Kenya should carefully study other African countries, especially Tanzania and South Africa, which have signalled that they could soon reopen schools. Such a move is fraught with risks and will require careful consideration.
Already, where this has happened in some European countries like France, the number of infections went up by 70 new cases just days after the children were exposed when their schools reopened. This is a route that Kenya should be careful to avoid.
Even in the face of growing voices that the economy should be reopened, it is still too early to expose young people, especially school children, to possible infections.
What needs to be done is to find ways in which learners can benefit from homeschooling, while also ensuring that even the poor are not left behind, difficult as this task is.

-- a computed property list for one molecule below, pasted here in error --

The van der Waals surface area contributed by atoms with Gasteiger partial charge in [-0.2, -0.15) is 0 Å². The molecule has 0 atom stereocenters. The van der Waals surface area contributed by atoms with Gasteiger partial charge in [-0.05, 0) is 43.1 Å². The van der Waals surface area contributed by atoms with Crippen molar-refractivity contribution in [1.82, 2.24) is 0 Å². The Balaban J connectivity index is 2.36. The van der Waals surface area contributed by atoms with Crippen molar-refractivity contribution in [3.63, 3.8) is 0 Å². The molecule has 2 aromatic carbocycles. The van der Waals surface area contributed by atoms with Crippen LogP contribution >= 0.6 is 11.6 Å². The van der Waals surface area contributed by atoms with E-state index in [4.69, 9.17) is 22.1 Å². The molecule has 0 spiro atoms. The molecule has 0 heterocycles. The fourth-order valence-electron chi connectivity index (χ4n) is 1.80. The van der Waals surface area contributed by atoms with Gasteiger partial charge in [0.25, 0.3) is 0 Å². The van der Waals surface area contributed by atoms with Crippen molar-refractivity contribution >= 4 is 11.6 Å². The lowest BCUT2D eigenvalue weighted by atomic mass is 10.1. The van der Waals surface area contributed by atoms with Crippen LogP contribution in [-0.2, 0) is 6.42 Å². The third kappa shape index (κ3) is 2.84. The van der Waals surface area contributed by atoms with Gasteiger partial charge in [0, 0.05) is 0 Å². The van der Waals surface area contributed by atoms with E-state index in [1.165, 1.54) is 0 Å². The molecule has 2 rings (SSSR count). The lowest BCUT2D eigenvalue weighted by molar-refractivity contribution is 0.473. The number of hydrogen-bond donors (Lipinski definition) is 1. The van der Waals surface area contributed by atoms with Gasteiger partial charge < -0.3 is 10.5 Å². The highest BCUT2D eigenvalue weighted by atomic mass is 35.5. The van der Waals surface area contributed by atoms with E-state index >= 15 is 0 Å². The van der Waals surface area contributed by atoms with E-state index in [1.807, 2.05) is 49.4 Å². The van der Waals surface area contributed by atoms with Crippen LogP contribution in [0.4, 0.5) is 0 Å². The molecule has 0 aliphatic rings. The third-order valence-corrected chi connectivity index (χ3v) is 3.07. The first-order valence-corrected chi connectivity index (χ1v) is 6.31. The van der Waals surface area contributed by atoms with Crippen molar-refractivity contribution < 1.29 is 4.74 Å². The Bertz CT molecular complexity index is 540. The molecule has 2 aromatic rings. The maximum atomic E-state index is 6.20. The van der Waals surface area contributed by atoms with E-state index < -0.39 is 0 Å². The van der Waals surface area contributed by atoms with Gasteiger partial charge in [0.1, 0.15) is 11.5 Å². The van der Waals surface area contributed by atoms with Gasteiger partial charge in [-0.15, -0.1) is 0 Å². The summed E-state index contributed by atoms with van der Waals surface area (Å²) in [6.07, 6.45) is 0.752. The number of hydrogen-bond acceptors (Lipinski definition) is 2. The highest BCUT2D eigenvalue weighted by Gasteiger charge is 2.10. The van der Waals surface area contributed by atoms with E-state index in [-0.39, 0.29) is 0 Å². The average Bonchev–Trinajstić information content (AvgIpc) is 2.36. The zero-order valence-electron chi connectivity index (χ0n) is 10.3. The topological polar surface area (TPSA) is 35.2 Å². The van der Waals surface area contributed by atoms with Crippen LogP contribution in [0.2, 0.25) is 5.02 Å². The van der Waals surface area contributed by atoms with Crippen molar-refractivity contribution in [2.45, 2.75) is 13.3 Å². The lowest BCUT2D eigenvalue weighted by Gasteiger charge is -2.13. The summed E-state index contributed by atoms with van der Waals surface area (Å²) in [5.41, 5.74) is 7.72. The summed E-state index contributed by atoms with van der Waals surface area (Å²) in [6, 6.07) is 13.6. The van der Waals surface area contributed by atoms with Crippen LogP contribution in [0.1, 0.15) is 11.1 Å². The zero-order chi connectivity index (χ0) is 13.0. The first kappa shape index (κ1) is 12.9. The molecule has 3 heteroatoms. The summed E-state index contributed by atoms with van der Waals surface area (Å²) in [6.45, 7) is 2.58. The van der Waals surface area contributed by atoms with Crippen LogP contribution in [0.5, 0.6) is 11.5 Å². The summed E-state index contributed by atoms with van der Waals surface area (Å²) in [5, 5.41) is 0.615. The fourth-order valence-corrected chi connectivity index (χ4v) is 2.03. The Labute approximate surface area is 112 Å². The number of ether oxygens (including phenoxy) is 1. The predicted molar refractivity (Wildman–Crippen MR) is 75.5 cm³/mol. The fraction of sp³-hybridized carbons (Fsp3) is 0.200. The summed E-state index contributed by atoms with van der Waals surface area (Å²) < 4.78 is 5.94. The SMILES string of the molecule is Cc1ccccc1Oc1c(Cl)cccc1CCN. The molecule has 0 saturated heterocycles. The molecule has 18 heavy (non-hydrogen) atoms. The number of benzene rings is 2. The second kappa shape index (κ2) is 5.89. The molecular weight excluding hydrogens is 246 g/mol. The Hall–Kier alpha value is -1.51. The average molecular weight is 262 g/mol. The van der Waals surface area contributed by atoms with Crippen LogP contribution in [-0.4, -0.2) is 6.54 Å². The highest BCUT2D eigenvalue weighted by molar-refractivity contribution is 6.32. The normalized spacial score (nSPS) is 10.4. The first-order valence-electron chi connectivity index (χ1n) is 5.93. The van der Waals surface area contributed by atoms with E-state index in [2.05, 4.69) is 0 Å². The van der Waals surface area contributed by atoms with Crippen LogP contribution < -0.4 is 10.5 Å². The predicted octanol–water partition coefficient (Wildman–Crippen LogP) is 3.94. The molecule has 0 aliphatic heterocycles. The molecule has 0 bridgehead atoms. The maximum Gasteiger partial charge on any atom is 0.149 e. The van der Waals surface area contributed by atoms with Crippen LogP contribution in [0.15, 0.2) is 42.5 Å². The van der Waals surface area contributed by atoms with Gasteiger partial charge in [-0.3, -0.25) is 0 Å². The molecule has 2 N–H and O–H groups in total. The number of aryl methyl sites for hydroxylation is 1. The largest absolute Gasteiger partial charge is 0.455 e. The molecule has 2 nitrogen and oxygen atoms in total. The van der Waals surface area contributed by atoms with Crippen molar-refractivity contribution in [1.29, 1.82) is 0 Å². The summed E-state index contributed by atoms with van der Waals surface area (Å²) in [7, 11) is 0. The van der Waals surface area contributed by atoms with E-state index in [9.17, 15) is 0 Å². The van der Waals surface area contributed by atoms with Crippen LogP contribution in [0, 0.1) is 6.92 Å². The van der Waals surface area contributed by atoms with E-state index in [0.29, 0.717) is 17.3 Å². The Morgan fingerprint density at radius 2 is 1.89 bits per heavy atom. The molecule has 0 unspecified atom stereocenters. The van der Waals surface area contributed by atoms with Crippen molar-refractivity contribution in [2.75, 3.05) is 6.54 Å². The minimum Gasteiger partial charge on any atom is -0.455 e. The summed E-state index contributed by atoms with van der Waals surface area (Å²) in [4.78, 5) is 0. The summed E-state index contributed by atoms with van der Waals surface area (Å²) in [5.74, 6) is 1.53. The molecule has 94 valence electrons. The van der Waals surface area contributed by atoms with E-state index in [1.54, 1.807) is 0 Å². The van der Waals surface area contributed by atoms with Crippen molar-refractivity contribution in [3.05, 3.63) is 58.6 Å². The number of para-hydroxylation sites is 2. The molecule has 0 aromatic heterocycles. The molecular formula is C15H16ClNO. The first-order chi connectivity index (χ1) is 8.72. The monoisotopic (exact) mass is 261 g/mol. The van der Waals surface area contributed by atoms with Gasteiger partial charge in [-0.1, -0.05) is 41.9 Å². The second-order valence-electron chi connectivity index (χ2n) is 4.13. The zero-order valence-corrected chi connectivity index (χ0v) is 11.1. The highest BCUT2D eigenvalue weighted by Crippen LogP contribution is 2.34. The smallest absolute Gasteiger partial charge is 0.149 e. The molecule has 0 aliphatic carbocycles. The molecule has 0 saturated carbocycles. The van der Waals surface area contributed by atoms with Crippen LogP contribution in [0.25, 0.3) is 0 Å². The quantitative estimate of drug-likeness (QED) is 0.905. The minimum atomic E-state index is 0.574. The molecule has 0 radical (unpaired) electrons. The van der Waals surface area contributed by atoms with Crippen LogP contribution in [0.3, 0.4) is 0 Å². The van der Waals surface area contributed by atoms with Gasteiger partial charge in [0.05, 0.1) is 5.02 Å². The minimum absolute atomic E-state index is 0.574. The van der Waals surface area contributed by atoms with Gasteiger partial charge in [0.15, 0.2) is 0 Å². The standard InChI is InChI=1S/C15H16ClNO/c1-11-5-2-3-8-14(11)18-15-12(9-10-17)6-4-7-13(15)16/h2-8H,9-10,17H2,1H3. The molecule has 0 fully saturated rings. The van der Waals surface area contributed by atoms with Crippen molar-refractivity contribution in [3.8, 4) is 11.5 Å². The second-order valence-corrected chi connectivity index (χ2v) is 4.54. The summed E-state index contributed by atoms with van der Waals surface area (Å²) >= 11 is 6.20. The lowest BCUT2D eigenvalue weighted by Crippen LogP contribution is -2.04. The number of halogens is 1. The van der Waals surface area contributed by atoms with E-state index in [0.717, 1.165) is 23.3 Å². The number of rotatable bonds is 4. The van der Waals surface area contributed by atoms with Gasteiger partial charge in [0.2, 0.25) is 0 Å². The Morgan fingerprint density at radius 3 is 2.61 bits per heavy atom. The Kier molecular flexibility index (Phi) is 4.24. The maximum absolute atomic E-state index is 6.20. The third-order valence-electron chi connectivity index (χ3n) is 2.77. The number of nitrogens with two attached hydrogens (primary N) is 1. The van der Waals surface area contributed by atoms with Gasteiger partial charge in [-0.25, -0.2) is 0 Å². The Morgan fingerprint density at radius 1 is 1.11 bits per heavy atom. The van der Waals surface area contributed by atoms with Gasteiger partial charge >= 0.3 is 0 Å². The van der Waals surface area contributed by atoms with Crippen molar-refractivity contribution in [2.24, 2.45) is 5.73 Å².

There needs to be more synergy between the Ministry of Education and private broadcasters so that they can create segments and channels through which children of different ages can have access to learning materials.
The idea of empowering communities to start libraries and creating space and time for young people to study should also be explored by encouraging book donations within communities.
The government should also explore the possibility of working with grassroots institutions to loan reading materials to schools. Such materials can be returned once infections are under control. The government can then undertake to compensate those who offer such solutions that prevent or reduce inequality of opportunity.